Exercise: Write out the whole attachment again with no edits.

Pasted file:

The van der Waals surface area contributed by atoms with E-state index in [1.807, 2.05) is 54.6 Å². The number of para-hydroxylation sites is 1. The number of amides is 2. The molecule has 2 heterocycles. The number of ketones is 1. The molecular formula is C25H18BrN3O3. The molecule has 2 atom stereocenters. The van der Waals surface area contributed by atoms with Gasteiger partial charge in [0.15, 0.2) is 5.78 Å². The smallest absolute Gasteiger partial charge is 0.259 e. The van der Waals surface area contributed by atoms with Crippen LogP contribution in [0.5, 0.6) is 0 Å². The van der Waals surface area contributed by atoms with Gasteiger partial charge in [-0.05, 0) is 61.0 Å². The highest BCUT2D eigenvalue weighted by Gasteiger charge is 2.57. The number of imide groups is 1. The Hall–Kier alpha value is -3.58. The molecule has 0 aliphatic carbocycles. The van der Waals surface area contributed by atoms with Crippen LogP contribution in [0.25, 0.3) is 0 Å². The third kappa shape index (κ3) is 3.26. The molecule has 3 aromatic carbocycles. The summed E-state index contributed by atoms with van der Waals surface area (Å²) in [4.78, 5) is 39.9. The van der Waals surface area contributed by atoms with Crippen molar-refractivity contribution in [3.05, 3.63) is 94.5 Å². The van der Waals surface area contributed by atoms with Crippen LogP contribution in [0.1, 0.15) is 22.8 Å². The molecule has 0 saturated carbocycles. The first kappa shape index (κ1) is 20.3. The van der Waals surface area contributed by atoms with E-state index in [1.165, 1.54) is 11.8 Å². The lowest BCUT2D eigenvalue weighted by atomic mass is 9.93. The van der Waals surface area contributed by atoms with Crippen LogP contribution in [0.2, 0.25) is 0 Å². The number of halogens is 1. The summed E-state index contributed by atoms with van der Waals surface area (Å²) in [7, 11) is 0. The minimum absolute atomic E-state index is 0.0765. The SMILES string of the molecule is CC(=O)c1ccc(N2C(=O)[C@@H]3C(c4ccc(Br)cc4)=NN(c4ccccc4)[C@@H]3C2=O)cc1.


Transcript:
The van der Waals surface area contributed by atoms with E-state index in [1.807, 2.05) is 54.6 Å². The number of para-hydroxylation sites is 1. The number of amides is 2. The molecule has 2 heterocycles. The number of ketones is 1. The molecular formula is C25H18BrN3O3. The molecule has 2 atom stereocenters. The van der Waals surface area contributed by atoms with Gasteiger partial charge in [0.15, 0.2) is 5.78 Å². The smallest absolute Gasteiger partial charge is 0.259 e. The van der Waals surface area contributed by atoms with Crippen LogP contribution in [0.5, 0.6) is 0 Å². The van der Waals surface area contributed by atoms with Gasteiger partial charge in [-0.05, 0) is 61.0 Å². The highest BCUT2D eigenvalue weighted by Gasteiger charge is 2.57. The number of imide groups is 1. The Hall–Kier alpha value is -3.58. The molecule has 0 aliphatic carbocycles. The van der Waals surface area contributed by atoms with Crippen LogP contribution in [0.25, 0.3) is 0 Å². The third kappa shape index (κ3) is 3.26. The molecule has 3 aromatic carbocycles. The summed E-state index contributed by atoms with van der Waals surface area (Å²) in [4.78, 5) is 39.9. The van der Waals surface area contributed by atoms with Crippen molar-refractivity contribution in [3.05, 3.63) is 94.5 Å². The van der Waals surface area contributed by atoms with Crippen LogP contribution in [0.1, 0.15) is 22.8 Å². The molecule has 0 saturated carbocycles. The first kappa shape index (κ1) is 20.3. The van der Waals surface area contributed by atoms with E-state index in [1.165, 1.54) is 11.8 Å². The lowest BCUT2D eigenvalue weighted by atomic mass is 9.93. The van der Waals surface area contributed by atoms with Crippen LogP contribution in [0.2, 0.25) is 0 Å². The number of halogens is 1. The summed E-state index contributed by atoms with van der Waals surface area (Å²) in [7, 11) is 0. The minimum absolute atomic E-state index is 0.0765. The SMILES string of the molecule is CC(=O)c1ccc(N2C(=O)[C@@H]3C(c4ccc(Br)cc4)=NN(c4ccccc4)[C@@H]3C2=O)cc1.